PARKERSBURG - Homes and businesses in West Virginia will benefit as part of an ongoing project to provide broadband Internet access to rural areas of the country, officials said.
On Thursday, United States Sens. Jay Rockefeller, D-W.Va., and Joe Manchin, D-W.Va., with Rep. Nick Rahall, D-W.Va., announced the allocation of roughly $24.1 million in federal funds to continue construction of a broadband infrastructure in areas that lack high-speed Internet service.
In March, Rockefeller and other members of Congress urged the Federal Communications Commission to release resources from its Connect America Fund to continue the expansion of telecommunications technology to rural areas of the state.
"The FCC is an important partner in the effort to bring broadband infrastructure and high-speed Internet to our rural communities," said Rockefeller, who is chairman of the Senate Commerce, Science and Transportation Committee. "This funding award shows that the agency not only heard our concerns, but they understand that advancing next-generation Internet technology in rural areas, including those in West Virginia, cannot be done without them."
Rockefeller has long made bringing the transformative power of broadband and Internet access to all parts of West Virginia a top priority.
"With help from the FCC, so many more of our families and businesses will soon have the transformative and necessary power of high-speed Internet at their fingertips, opening the doors to many new educational and economic opportunities," he said.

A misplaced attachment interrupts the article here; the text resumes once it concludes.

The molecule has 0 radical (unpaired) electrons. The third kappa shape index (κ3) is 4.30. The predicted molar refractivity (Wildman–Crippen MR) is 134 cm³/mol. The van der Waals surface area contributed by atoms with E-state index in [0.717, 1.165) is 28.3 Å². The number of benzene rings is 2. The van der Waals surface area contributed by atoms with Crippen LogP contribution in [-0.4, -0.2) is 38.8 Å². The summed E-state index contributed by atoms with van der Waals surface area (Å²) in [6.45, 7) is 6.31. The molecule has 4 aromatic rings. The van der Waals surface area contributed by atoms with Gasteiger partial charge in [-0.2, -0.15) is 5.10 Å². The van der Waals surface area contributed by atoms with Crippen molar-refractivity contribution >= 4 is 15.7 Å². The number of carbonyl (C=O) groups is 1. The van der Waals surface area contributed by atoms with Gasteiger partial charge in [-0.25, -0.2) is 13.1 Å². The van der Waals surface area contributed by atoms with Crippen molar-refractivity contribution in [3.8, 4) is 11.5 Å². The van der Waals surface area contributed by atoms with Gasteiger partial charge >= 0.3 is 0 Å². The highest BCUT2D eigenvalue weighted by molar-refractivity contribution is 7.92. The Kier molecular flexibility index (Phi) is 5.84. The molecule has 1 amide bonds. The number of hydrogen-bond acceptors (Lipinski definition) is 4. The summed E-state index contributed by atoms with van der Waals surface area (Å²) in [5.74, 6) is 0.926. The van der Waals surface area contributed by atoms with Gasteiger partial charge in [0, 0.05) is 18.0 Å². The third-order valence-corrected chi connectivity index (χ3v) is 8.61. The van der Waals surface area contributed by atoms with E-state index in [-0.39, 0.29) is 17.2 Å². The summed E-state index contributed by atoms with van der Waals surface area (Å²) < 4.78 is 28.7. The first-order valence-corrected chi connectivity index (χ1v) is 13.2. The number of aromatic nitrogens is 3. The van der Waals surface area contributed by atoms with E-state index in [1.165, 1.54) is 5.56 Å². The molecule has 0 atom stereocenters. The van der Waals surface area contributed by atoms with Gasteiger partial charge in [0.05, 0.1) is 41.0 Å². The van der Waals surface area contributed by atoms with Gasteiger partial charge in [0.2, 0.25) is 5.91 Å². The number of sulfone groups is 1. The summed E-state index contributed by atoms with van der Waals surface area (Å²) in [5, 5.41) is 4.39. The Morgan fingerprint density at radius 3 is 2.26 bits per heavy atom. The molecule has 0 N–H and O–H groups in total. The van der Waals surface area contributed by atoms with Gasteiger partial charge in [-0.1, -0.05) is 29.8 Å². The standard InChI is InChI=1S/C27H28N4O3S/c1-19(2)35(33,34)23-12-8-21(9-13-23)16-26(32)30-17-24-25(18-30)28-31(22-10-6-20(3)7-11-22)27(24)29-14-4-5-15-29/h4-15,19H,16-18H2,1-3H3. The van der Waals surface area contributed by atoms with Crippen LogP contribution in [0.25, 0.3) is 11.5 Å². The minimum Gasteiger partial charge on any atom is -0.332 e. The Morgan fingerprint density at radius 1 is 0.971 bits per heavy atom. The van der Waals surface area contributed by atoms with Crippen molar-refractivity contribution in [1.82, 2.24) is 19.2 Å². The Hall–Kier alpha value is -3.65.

Frontier Communications Manager Dan Page said the telecommunications company recently applied for $28.9 million of the federal funds to expand its high-speed Internet service to more than 47,000 locations in the state.
"Frontier has been working on the expansion of broadband services to rural areas for some time and this funding is part of that process," Page said. "With this funding we will build up broadband access to areas that are hard to serve."
Frontier's 2013, second round Connect America Fund application follows last year's successful application, in which the company accepted more than $34 million to deploy broadband to more than 43,000 high-cost locations in West Virginia by 2015.
In total, if all funding is granted, West Virginia will have received more than $63 million for broadband deployment, which, along with Frontier's own significant capital contribution, will allow Frontier to bring broadband to 90,000 additional locations in West Virginia by 2016.
"We are going to apply this funding where we can and, in the north central region of the state, Frontier plans to focus on Pleasants County in the St. Marys area and Ritchie County," Page said. "This is all part of a strategic plan to provide broadband access to every West Virginian."
Manchin said that by improving Internet access and broadband services in rural parts of the state, West Virginia businesses will have more opportunities to be competitive with advanced economic opportunities.
"For the whole of America to keep a competitive pace in the world marketplace, investments like the FCC's major commitment to families and businesses are essential," said Rahall. "Whether advancing learning, expanding small business markets, researching and developing new products or services, today, broadband access is a basic economic necessity. Leveling the playing field for rural America to compete in the e-economy remains an essential federal role and responsibility."